Education was considered a bane especially by fundamentalists. Do you see a change in attitude today?
Not having their women educated has served the narrow purposes of the fundamentalists for long. This way they have complete control over thoughts and actions of their women folk. However, society is changing. No thanks to the fundamentalists though, women are realising the value of education and awareness in their lives. I have picked up stories of women who have broken out of the mould and shaped their lives and those of the others. And I strongly believe that the one who gives birth should be the first to be educated.
There is an interesting line in your book about how entrepreneurs earned respect and jealousy in equal proportions. Can one exist without another in the world?
Knowledge gives you a good acumen to gauge and judge others, but when knowledge is shrouded in ego, your judgement of others is inflicted with insecurities and jealousy. Our pride blinds us, and we see only negatives in a person. A simple mind with lower needs result in a happier existence, with love and sharing. I truly believe in the popular adage, “Life is beautiful when it is simple, but it is so difficult to be simple.”
The character Bibi Amrit goes through traumatic experiences. It is said that time is the best healer. What are your thoughts on this? Can an individual move on in life without being haunted by the ghosts of the past as time elapses?
In cases such as these where scars run so deep, I have seen that the trauma runs through generations. My own mother still carries the brunt of partition whereas my grandmother carried the pain till her last breath. Though I have personally not experienced the trauma of 1947, I have closely observed aged people still struggling with the horrific memories. I was however, witness to the 1984 carnage. I was a Naval officer then and saw how polity-led goons carried out the carnage. My own course mate Capt Upender Singh Jassal was burnt alive as a consequence of which his entire family — his parents, brother and sister — died of the shock and grief.
In the case of partition, the damage was much more severe. Around one million families were displaced. People saw trains loaded with dead bodies arriving in India. Hundreds of people were forcibly converted or displaced in Pakistan too. The memories are traumatic on both sides. We cannot expect time to heal such wounds.
More importantly, I have met dozens of people in Lahore who were forced to convert to Islam but still practice their own religion while they continue to live there. I am not sure their future generations will do the same due to the hostile environment in Pakistan.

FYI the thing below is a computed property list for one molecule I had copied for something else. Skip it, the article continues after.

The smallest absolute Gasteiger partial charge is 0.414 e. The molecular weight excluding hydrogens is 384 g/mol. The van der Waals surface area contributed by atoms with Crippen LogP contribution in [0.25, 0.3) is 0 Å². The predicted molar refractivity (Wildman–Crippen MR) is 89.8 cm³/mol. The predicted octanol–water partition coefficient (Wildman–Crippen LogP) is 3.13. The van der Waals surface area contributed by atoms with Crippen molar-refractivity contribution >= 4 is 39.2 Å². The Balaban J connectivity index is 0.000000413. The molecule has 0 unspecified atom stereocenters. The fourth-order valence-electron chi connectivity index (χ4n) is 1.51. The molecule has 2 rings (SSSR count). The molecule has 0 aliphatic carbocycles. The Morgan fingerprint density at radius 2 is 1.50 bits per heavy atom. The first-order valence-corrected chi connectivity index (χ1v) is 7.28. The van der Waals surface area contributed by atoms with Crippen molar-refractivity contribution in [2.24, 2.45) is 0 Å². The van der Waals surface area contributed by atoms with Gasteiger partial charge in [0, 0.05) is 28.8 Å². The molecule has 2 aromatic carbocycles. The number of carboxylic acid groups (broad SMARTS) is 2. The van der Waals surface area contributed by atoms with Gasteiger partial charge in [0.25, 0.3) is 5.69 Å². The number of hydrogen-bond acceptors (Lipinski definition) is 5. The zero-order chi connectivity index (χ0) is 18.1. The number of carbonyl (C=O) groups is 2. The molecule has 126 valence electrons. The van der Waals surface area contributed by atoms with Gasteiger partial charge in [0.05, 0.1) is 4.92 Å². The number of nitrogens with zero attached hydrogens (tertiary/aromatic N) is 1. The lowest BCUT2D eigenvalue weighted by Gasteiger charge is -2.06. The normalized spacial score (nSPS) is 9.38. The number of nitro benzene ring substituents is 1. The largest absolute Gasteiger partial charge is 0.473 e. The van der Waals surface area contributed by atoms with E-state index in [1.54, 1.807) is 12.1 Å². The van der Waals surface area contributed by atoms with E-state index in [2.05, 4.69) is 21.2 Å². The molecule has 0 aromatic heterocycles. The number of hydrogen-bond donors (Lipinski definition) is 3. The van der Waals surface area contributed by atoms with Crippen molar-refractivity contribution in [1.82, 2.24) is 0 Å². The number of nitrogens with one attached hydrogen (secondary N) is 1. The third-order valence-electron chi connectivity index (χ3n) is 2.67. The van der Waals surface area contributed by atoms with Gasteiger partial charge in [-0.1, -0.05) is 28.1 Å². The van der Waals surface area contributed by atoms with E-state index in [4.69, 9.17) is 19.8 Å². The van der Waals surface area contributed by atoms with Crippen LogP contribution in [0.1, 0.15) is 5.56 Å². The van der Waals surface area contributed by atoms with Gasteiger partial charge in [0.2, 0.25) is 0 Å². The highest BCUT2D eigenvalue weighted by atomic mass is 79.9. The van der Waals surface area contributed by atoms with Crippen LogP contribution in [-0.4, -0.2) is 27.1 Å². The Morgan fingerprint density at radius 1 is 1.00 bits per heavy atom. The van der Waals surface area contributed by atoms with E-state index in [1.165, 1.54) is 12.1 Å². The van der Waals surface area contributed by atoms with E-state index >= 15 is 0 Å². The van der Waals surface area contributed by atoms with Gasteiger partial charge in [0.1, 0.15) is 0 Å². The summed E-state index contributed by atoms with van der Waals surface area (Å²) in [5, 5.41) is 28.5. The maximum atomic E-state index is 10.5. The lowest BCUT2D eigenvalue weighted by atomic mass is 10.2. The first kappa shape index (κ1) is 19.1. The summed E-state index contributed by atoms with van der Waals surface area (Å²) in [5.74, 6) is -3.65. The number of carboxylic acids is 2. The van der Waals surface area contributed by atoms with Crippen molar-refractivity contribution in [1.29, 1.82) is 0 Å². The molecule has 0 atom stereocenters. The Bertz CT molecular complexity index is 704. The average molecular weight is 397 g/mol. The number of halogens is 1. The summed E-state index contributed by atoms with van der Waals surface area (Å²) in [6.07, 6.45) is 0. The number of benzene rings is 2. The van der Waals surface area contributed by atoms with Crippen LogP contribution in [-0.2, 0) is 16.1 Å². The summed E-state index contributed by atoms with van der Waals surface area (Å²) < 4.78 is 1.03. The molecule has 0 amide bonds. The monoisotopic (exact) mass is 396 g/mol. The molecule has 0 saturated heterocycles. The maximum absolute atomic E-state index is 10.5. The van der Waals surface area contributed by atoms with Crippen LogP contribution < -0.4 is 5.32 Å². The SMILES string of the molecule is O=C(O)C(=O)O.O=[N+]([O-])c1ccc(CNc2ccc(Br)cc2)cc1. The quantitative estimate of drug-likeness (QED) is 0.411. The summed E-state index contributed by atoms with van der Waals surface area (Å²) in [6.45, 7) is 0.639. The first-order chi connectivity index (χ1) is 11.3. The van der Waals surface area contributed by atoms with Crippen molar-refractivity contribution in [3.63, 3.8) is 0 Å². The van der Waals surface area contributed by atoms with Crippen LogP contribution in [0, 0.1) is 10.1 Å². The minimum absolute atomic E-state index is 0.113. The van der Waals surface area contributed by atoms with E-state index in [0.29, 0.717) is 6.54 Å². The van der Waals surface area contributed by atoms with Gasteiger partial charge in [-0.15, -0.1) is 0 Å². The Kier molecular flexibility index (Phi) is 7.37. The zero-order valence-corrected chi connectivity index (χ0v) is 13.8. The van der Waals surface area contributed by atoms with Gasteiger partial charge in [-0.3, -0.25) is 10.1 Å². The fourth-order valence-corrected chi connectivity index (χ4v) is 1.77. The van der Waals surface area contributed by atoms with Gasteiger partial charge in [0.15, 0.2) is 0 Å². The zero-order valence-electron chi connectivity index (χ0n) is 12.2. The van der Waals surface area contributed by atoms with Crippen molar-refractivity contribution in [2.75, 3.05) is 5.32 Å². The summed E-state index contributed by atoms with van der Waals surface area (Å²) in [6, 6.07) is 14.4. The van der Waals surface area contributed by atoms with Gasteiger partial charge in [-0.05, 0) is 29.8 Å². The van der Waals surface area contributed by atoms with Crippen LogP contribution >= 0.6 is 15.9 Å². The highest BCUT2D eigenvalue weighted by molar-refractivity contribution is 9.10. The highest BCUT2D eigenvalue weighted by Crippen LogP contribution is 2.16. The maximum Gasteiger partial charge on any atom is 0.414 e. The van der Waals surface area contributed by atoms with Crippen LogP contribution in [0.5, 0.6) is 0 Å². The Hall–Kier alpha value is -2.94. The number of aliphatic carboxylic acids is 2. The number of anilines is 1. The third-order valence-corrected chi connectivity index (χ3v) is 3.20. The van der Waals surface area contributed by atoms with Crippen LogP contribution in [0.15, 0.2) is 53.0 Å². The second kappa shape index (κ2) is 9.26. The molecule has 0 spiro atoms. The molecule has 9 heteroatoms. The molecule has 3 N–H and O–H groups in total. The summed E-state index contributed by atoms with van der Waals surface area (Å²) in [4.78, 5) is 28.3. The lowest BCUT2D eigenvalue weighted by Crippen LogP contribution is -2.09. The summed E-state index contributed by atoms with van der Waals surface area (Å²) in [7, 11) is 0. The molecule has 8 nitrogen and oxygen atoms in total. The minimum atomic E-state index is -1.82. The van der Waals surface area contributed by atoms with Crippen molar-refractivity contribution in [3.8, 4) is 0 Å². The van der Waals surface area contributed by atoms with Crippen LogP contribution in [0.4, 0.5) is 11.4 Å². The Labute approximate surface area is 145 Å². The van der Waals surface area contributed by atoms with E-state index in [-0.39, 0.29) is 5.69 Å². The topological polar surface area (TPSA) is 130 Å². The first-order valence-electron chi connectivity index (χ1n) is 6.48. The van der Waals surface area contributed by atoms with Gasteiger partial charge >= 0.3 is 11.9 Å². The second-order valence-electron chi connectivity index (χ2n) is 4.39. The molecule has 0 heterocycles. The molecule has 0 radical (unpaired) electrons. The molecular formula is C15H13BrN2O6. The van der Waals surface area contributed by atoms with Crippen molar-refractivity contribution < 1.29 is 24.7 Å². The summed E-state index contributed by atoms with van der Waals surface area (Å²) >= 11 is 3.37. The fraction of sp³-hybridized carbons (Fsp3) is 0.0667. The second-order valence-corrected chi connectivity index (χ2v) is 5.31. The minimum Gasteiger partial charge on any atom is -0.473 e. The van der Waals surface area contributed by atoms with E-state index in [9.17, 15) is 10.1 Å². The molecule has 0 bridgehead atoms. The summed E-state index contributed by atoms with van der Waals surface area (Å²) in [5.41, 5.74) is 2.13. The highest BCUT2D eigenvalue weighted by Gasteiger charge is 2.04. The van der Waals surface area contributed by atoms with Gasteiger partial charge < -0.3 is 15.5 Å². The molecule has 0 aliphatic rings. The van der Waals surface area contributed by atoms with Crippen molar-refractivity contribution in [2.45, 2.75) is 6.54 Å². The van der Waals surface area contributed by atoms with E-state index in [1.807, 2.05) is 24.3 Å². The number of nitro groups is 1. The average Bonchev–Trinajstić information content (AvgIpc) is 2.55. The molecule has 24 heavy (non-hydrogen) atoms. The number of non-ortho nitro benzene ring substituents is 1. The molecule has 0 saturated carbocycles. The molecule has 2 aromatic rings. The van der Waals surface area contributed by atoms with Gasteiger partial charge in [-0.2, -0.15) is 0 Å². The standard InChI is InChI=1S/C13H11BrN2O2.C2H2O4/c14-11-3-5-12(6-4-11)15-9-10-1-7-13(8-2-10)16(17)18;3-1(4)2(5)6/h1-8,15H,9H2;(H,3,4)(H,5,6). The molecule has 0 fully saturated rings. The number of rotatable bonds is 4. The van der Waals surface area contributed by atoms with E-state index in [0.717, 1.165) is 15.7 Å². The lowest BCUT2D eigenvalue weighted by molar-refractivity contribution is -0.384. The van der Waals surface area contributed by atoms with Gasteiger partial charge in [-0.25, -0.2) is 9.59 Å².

7. It’s clearly seen that spirituality forms an integral part in your book. What is your take on spirituality? Do you see it as a form of healing?
Spirituality was the mainstay for Sehmat after she returned from Pakistan in a state of depression. It is indeed not the easiest of routes to take. However, if practiced with strict discipline, it is the best way forward.
Women have this strength in abundance as part of their make-up. Men are different and can be viciously vengeful. Women have always brought compassion and balance to society. Spirituality was strongly embedded in both Sehmat and Bibi, which that came from their positivity and faith in goodness.
Bibi knew while the world around her did not, that she would one day re-unite with her children. Her faith exuded calm to the otherwise chaotic sequences in her life. I hope her story will provide that calming effect to readers as well. That is possibly why the book is a success.
Another interesting line is your book states "A bird born in a cage often thinks that freedom is a crime." What does freedom mean to you?
I feel truly honored to answer this. Over a decade ago, a man carrying birds in a cage passed by our home. He had dozens of parrots and humming birds on display. I made him open the cage and free them, though he cautioned me against doing so, saying the birds were safer in the cage, as when freed they were at the risk of being attacked and killed by other larger birds. The bird seller had a point, but my answer was simple – “Even a moment of complete freedom is better than decades in a golden cage.”
Do you have any more books in the pipeline?
Five more books are in the pipeline and all are based on true stories. It’s a promise to my readers that the other books will also have deep-rooted messages and will compel us to think and evolve.